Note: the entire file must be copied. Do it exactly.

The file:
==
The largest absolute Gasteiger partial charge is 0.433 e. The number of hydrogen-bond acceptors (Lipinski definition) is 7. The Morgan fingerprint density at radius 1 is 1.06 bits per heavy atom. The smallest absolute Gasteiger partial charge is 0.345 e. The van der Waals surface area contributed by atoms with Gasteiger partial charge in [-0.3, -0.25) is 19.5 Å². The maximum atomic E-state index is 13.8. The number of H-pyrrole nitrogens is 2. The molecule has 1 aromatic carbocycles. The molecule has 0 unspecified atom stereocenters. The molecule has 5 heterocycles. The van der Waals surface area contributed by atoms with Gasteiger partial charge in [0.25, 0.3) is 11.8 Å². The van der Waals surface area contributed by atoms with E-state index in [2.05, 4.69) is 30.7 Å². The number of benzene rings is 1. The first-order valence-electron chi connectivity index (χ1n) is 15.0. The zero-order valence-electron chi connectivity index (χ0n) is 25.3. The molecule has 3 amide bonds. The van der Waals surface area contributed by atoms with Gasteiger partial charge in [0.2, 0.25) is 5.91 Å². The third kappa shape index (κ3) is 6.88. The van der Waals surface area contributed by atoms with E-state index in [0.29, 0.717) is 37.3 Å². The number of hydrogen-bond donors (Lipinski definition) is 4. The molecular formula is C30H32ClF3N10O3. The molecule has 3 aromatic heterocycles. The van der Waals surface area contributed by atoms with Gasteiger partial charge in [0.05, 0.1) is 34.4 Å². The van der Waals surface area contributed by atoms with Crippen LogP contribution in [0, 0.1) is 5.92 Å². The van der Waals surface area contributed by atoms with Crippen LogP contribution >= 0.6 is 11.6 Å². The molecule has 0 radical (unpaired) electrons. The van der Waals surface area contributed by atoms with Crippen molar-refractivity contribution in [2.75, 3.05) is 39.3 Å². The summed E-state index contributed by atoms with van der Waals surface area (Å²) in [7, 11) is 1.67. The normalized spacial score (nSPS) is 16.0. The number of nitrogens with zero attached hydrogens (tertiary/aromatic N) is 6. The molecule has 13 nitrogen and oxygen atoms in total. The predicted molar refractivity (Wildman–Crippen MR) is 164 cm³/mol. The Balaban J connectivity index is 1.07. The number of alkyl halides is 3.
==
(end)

The largest absolute Gasteiger partial charge is 0.433 e. The number of hydrogen-bond acceptors (Lipinski definition) is 7. The Morgan fingerprint density at radius 1 is 1.06 bits per heavy atom. The smallest absolute Gasteiger partial charge is 0.345 e. The van der Waals surface area contributed by atoms with Gasteiger partial charge in [-0.3, -0.25) is 19.5 Å². The maximum atomic E-state index is 13.8. The number of H-pyrrole nitrogens is 2. The molecule has 1 aromatic carbocycles. The molecule has 0 unspecified atom stereocenters. The molecule has 5 heterocycles. The van der Waals surface area contributed by atoms with Gasteiger partial charge in [0.25, 0.3) is 11.8 Å². The van der Waals surface area contributed by atoms with E-state index in [2.05, 4.69) is 30.7 Å². The number of benzene rings is 1. The first-order valence-electron chi connectivity index (χ1n) is 15.0. The zero-order valence-electron chi connectivity index (χ0n) is 25.3. The molecule has 3 amide bonds. The van der Waals surface area contributed by atoms with Gasteiger partial charge in [0.2, 0.25) is 5.91 Å². The third kappa shape index (κ3) is 6.88. The van der Waals surface area contributed by atoms with E-state index in [0.29, 0.717) is 37.3 Å². The number of hydrogen-bond donors (Lipinski definition) is 4. The molecular formula is C30H32ClF3N10O3. The molecule has 3 aromatic heterocycles. The van der Waals surface area contributed by atoms with Gasteiger partial charge in [0.05, 0.1) is 34.4 Å². The van der Waals surface area contributed by atoms with Crippen LogP contribution in [0, 0.1) is 5.92 Å². The van der Waals surface area contributed by atoms with Crippen LogP contribution >= 0.6 is 11.6 Å². The molecule has 0 radical (unpaired) electrons. The van der Waals surface area contributed by atoms with Crippen molar-refractivity contribution in [2.75, 3.05) is 39.3 Å². The summed E-state index contributed by atoms with van der Waals surface area (Å²) in [7, 11) is 1.67. The normalized spacial score (nSPS) is 16.0. The number of nitrogens with zero attached hydrogens (tertiary/aromatic N) is 6. The molecule has 13 nitrogen and oxygen atoms in total. The predicted molar refractivity (Wildman–Crippen MR) is 164 cm³/mol. The Balaban J connectivity index is 1.07. The number of alkyl halides is 3.